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Saving the environment falls into that category for many people, but the good news for the planet is that the OECD has identified a group of people who “believe that sacrifices will be necessary to solve environmental problems”.
This publication explains why green growth is vital to secure a more sustainable future for developing countries. Covering 74 policies and measures from 37 countries and 5 regional initiatives, this publication outlines an action-oriented twin-track agenda to guide national and international policies and practices to successfully tackle green growth.
Human impacts on biodiversity and ecosystem services must be significantly reduced. Continuing on a business-as-usual trajectory will have wide-reaching adverse implications, and undermine green growth. This publication aims to contribute to discussions on resource mobilisation under the Convention on Biological Diversity.
Cities can generate growth and jobs while becoming greener – this is the message of the OECD’s new Green Growth in Cities report. Drawing on case studies of Paris, Chicago, Kitakyushu and Stockholm, the report identifies green policies that can respond to urban growth priorities and suggests how to implement and finance them.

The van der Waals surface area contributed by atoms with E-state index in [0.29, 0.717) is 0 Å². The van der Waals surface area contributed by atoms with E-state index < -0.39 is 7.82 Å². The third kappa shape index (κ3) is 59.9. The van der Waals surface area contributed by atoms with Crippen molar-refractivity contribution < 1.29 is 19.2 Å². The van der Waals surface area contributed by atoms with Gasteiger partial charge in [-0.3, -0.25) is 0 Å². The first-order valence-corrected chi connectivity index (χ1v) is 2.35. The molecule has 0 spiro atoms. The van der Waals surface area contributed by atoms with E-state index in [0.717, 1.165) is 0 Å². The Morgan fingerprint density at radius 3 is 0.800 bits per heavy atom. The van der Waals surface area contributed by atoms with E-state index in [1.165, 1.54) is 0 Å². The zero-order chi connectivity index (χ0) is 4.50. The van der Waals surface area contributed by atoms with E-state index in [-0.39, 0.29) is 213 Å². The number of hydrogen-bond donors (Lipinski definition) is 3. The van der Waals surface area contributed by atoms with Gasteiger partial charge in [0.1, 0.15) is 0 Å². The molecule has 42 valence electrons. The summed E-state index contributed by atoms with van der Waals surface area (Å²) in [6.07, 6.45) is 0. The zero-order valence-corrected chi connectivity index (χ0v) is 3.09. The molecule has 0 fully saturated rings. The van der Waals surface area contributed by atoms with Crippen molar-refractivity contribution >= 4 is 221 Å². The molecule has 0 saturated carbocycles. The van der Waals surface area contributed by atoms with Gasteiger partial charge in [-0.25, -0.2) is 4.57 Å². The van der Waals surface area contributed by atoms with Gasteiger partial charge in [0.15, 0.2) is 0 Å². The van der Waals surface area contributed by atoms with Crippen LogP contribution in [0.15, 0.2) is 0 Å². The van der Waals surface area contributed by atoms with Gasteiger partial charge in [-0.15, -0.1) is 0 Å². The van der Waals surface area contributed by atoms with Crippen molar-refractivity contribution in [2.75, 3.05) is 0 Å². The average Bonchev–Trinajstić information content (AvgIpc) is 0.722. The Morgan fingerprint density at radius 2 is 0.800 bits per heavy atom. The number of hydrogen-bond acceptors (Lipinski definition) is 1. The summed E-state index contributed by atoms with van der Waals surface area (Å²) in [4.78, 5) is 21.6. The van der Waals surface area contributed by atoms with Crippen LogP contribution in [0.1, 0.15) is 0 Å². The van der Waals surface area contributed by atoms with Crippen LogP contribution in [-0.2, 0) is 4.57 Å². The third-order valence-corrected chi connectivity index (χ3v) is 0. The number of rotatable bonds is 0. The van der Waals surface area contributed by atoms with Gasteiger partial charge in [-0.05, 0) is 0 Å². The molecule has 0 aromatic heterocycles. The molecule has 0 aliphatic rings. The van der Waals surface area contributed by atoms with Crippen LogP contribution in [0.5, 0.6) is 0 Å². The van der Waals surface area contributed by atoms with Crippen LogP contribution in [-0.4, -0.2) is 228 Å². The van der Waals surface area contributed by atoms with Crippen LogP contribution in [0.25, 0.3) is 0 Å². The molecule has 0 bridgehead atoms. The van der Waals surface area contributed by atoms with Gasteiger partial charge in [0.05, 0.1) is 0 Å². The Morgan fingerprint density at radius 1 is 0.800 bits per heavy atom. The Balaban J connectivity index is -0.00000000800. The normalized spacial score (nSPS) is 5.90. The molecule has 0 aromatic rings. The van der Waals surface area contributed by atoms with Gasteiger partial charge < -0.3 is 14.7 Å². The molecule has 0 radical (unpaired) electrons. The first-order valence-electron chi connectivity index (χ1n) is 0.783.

As stretched public finances provide limited opportunities for public investments, it is critical for governments from advanced, emerging and developing countries to engage the private sector now to scale-up investment in transport infrastructure, said OECD Secretary-General.
Boosting private sector investment in sustainable transport infrastructure will be essential as governments seek to meet long-term economic and environmental objectives at a time of constrained public finances, according to a new OECD report.
The DAC defines aid to Energy generation and supply as including energy sector policy, planning and programmes, and aid to power generation of both renewable and non-renewable sources.
English, PDF, 2,454kb
This brochure provides an overview of recent and ongoing OECD work on adaptation to climate change, which is organised around three pillars: i) mainstreaming adaptation in development co-operation; ii) economic aspects of adaptation; and iii) adaptation in developed countries.
Intermittent renewable energy sources, such as wind and solar, will become increasingly important in the electricity supply mix if ambitious renewable energy targets are to be met. This paper
presents evidence on the effectiveness of different strategies and measures to increase the capacity utilisation of wind and other intermittent renewable energy plants.
We can’t use terms like “inclusive” and “green” as window dressing for the pursuit of economic growth as an end in itself. A real and profound change in how we think about growth is needed–one that doesn’t let special interests get in the way of creating a just, fair and sustainable economy with clean energy for all.